Only 1-2 will have control simultaneously, but there could be thousands watching. Having variable delay in the feed for those in control vs those watching wouldn't be acceptable because the nodejs server relaying events to the client's browser to show feedback would be out of sync. Here is an example of what we've done in the past with flash (scroll to bottom for details) sidigital.co/sid

@GreenGiant Could you elaborate one what that feedback is? If all you need to do is sync out-of-band events to the video, you can simply delay those events. Depending on your video encoding, you may even be able to use the timestamp, but I haven't experimented to check browser compatibility on pulling the timestamp from the actual video. Server-side, you should be able to determine how far the client is behind (as far as the data you sent them), and client-side you can start displayed buffered events as soon as the video has buffered and begins to play.

With the robot arm previously, when the person controlling the robot dropped the ball through the hole I'd create a points bubble on the DOM that shows for all users. Visitors not in control experience the exact same thing as the person in control, except they don't actually have control. This is why it's important that all user's experience the same/similar low latency otherwise changes to the UI for score, event feedback etc will make no sense. I can't delay the events for non players because I wouldn't know their latency so I strive for lowest latency for all. It worked well Flash + RTMP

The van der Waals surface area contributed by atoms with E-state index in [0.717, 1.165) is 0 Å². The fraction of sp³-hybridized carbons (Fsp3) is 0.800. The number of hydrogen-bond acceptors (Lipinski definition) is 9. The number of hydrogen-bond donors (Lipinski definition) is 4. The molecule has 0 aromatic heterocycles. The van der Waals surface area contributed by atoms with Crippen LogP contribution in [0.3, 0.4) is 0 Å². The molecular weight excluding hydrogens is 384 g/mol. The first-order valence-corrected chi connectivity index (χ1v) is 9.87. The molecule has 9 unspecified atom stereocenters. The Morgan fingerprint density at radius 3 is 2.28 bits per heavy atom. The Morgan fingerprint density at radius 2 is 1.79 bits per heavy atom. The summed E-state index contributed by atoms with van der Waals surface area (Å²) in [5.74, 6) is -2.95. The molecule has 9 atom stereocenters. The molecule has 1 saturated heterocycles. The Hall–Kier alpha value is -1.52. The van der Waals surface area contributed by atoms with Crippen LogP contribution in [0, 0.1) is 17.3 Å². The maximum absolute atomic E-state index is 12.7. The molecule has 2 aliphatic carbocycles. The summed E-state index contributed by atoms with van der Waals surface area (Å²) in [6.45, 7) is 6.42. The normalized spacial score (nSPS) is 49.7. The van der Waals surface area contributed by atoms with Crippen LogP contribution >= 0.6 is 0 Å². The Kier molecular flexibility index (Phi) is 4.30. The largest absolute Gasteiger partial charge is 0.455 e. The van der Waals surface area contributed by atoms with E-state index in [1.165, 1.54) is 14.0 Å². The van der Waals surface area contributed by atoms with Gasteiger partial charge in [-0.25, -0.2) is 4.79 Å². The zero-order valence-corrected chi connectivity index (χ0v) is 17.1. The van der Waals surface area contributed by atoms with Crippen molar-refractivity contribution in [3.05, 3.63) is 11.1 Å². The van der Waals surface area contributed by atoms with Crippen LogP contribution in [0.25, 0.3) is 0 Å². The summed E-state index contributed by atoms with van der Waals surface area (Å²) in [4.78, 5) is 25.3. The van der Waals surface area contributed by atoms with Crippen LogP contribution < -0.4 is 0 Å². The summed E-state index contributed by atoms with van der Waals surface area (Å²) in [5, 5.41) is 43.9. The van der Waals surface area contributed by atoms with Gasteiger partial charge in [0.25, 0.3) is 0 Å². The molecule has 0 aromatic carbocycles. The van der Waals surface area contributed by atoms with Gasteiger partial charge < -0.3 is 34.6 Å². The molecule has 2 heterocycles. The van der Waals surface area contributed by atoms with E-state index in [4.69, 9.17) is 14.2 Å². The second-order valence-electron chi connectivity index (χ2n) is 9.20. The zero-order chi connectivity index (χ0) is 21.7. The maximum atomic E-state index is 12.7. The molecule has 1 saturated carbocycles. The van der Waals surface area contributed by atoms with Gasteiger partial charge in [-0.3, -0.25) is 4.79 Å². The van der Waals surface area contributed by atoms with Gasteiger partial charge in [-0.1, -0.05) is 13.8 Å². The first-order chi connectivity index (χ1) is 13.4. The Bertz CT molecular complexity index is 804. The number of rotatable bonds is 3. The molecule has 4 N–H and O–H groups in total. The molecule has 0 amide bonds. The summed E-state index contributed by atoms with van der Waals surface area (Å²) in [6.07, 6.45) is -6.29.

Low latency (< 2s) live video streaming HTML5 solutions? - Stack Overf...

html5 video-streaming rtmp mpeg-dash
Rectangle 27 4

1) Yes it is common to use Ajax and Asp.net on the same website. I do it all the time(in fact if you turn off javascript on my sites they won't work too well as so much is AJAX). AJAX allows for requests to the server to be made without refreshing the page you still need a serverside language to do stuff with that request. You also need the load the page for the first time so asp.net controls still are needed and in fact if your using asp.net ajax then you can use update panels where you put controls into that automatically become ajax enabled.

2) I am not sure what you mean but Ajax is mostly javascript so it lives on the client side and sends requests to the server side.

Ok I skimmed most of the stuff in those chapters. AJAX server side is where most of the rendering is done on the server side. So the update panel is an ajax server side control. You drag it on to your webform throw some other server side controls into it and a button. If a user then clicks on that button in the update panel an ajax request is made to the server and you can grab all the stuff you need and use C# to change it. You never have to write one line of javascript code to make that happen.

Of course that has a price though for instance an update panel does not do a true ajax request because of the page life cycle. If you actually watch the code through the debugger you will notice it will go through the page life cycle but in the end will just rerender that update panel so there is a bit more over head then if you did it yourself.

Client side Ajax is basically Microsoft trying to make it easier for you to do javascript by trying to make it more like C# syntax and giving you built in methods. A problem is that alot of people throw the buzz word Ajax too often around and call stuff that should not be called Ajax when it should be just called javascript.

This seems to be the case with this client side ajax as most of what I seen in the client side ajax chapter is almost all javascript. Like in "Figure 33.8. Selecting a menu item." all it seems to be is your click on a choose then it displays the name of that button that is not really Ajax.